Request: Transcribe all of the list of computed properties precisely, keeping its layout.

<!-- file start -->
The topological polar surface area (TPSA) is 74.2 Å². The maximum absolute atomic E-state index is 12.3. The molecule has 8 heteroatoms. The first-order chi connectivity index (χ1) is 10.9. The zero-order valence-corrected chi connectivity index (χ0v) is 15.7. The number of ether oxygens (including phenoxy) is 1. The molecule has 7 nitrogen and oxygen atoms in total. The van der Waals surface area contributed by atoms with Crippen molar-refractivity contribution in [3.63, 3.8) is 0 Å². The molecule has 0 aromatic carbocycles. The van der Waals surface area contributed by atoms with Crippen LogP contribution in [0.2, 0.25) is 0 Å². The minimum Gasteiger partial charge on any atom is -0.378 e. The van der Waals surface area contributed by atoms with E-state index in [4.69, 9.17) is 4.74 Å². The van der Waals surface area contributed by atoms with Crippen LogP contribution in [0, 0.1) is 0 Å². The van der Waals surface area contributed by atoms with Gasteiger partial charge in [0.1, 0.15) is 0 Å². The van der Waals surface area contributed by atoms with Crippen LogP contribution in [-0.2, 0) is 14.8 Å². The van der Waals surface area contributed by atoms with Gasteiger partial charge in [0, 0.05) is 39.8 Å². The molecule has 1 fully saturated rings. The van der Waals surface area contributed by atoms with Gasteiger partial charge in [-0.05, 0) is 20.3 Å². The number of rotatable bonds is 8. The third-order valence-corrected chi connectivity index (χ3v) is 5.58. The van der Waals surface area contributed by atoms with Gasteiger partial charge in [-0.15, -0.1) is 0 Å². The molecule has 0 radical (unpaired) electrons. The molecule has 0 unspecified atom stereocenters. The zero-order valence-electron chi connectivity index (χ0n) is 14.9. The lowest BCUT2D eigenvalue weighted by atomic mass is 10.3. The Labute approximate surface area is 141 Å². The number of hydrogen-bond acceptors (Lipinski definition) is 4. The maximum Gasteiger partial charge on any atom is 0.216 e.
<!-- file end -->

The topological polar surface area (TPSA) is 74.2 Å². The maximum absolute atomic E-state index is 12.3. The molecule has 8 heteroatoms. The first-order chi connectivity index (χ1) is 10.9. The zero-order valence-corrected chi connectivity index (χ0v) is 15.7. The number of ether oxygens (including phenoxy) is 1. The molecule has 7 nitrogen and oxygen atoms in total. The van der Waals surface area contributed by atoms with Crippen molar-refractivity contribution in [3.63, 3.8) is 0 Å². The molecule has 0 aromatic carbocycles. The van der Waals surface area contributed by atoms with Crippen LogP contribution in [0.2, 0.25) is 0 Å². The minimum Gasteiger partial charge on any atom is -0.378 e. The van der Waals surface area contributed by atoms with E-state index in [4.69, 9.17) is 4.74 Å². The van der Waals surface area contributed by atoms with Crippen LogP contribution in [0, 0.1) is 0 Å². The van der Waals surface area contributed by atoms with Gasteiger partial charge in [0.1, 0.15) is 0 Å². The van der Waals surface area contributed by atoms with Crippen LogP contribution in [-0.2, 0) is 14.8 Å². The van der Waals surface area contributed by atoms with Gasteiger partial charge in [0, 0.05) is 39.8 Å². The molecule has 1 fully saturated rings. The van der Waals surface area contributed by atoms with Gasteiger partial charge in [-0.05, 0) is 20.3 Å². The number of rotatable bonds is 8. The third-order valence-corrected chi connectivity index (χ3v) is 5.58. The van der Waals surface area contributed by atoms with Gasteiger partial charge in [-0.15, -0.1) is 0 Å². The molecule has 0 radical (unpaired) electrons. The molecule has 0 unspecified atom stereocenters. The zero-order valence-electron chi connectivity index (χ0n) is 14.9. The lowest BCUT2D eigenvalue weighted by atomic mass is 10.3. The Labute approximate surface area is 141 Å². The number of hydrogen-bond acceptors (Lipinski definition) is 4. The maximum Gasteiger partial charge on any atom is 0.216 e.